Revealed: The additional cost of policing protests at Yorkshire's first fracking site

Regular protests have been taking place outside Third Energy's fracking site in Kirby Misperton, North Yorkshire.

The additional cost of policing protests at a fracking site in Yorkshire has been published for the first time today.

Police have been working with the local community and protesters since May 2016 when Third Energy was first given approval to carry out fracking at Kirby Misperton, near Malton.

But a higher police presence has been needed since preparatory work began on site in September, with protesters taking action outside the site off Habton Road on an almost daily basis.

Figures published by North Yorkshire’s Police and Crime Commissioner reveal that additional costs up to August 31 were £80,238 and a further £101,476 was spent in September alone.

This represents the cost of police officer overtime, equipment, subsistence and travel-related costs, but not the cost of officers assigned on a day-to-day basis since they would be working regardless of any protest.

Superintendent Alisdair Dey said: “We always respond proportionately to any protest activity. That means at times there will be an increase in the number of police officers in Kirby Misperton. They are there to uphold everyone’s rights under the law and to protect people from harm."

Protests have included the construction of towers, people climbing onto wagons heading toward the site, and people laying down in Habton Road with their arms inside concrete and metal 'lock on' devices.

It escalated at the weekend when three people climbed 60ft up one of the rigs on the site of the KM8 well, with two of the three staying up there overnight.

Supt Dey said: “It’s a significant challenge to balance the rights, needs and wishes of all parties involved in this issue. That includes the right of people to assemble and protest peacefully, balanced against the right of local people to go about their daily lives safely and without disruption."

Officers made 26 arrests during September, with charges brought in 22 of those cases. Two people were cautioned and no further action was taken in two other cases.

The earliest potential date for fracking itself to begin at the site had been given as Thursday this week, but a Third Energy spokesman said today that the start date would be later because the company was awaiting final authorisation from the government still.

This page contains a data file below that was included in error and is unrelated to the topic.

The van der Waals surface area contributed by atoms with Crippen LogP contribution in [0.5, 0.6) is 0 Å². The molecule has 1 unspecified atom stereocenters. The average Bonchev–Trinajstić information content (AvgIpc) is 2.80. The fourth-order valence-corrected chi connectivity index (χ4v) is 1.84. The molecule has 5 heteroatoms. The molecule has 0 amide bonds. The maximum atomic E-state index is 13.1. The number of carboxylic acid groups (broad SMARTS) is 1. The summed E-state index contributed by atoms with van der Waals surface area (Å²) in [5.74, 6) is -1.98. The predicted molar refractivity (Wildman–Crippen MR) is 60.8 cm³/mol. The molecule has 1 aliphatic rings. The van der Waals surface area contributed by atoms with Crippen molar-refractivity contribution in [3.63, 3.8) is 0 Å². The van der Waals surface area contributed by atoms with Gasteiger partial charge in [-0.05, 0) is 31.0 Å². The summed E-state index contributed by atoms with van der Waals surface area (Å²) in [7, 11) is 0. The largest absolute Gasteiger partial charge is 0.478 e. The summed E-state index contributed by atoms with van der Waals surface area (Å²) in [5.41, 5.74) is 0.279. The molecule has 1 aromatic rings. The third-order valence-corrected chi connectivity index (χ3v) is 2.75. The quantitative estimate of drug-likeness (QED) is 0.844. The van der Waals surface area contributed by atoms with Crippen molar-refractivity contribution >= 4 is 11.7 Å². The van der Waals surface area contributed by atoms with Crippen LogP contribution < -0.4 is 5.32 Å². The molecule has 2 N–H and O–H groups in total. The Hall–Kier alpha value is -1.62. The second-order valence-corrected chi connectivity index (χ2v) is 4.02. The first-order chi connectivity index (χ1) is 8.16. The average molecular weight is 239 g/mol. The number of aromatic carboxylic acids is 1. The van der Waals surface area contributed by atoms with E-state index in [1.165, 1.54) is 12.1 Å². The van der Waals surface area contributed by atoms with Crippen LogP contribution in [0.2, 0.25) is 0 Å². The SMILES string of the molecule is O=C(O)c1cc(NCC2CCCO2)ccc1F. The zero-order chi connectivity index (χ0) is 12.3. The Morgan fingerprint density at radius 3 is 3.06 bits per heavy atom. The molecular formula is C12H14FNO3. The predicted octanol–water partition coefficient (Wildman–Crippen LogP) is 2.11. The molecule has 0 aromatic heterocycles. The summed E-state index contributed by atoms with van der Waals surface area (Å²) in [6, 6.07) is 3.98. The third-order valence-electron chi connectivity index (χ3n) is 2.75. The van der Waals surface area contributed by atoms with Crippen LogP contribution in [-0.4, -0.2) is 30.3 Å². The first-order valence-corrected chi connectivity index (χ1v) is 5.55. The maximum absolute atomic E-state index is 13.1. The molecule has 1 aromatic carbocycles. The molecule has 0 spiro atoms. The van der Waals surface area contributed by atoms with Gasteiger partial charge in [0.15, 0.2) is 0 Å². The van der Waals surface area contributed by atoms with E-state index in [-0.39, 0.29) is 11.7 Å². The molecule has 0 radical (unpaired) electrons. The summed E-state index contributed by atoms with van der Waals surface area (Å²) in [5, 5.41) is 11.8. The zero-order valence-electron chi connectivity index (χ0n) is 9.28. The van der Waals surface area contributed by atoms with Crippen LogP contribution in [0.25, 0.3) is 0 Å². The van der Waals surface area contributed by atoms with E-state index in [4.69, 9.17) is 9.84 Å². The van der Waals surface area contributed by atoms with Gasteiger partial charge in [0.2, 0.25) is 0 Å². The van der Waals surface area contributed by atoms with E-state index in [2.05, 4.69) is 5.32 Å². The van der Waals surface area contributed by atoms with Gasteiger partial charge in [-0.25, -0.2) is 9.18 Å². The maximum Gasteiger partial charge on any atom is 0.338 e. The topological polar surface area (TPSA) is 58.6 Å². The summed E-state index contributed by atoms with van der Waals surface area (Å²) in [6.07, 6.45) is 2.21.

Ms Mulligan has committed to publishing the figures for additional cost every month, but the total spend including all regular officer hours will not be revealed until the operation has come to an end.

If spending on Operation Kingfisher has continued at a similar rate throughout October, then the additional cost to date is likely to stand at more than £250,000.

Ms Mulligan said: "North Yorkshire Police has the necessary contingencies and budgets in place to ensure the force is able to deal with events such as policing protests.

"Above and beyond our usual budgeting there are also reserves earmarked for any major incidents that arise during the course of the year.

“However, should the cost of the operation increase to over one percent of the total policing budget in North Yorkshire, the government holds a fund to assist local forces.

"I am seeking reassurance from the Government that money from this fund will be available, should it be needed.”

In the meantime, the force must not only manage the financial impact but also the impact on police resources available across the rest of the county.

Ms Mulligan said: “Operation Kingfisher is a significant resourcing challenge, so it is likely to have an impact on policing across the rest of the county, but I know the Chief Constable is
committed to keeping that impact as minimal as possible.

“I am confident that the force has prepared very well for Operation Kingfisher, and for extra reassurance, as well as having a ‘gold’ commander for the fracking operation itself, a second Chief Officer has been given responsibility for ensuring the wider service is maintained as far as is possible.”

Supt Dey said the force's budgets included contigencies for operations such as this and was kept under review continuously.

He added: “I’d like to reassure people that, although we are focused on this operation, it is still ‘business as usual’ elsewhere for North Yorkshire Police, and we are attending to all of our usual duties and providing a high quality service across North Yorkshire and the City of York.”

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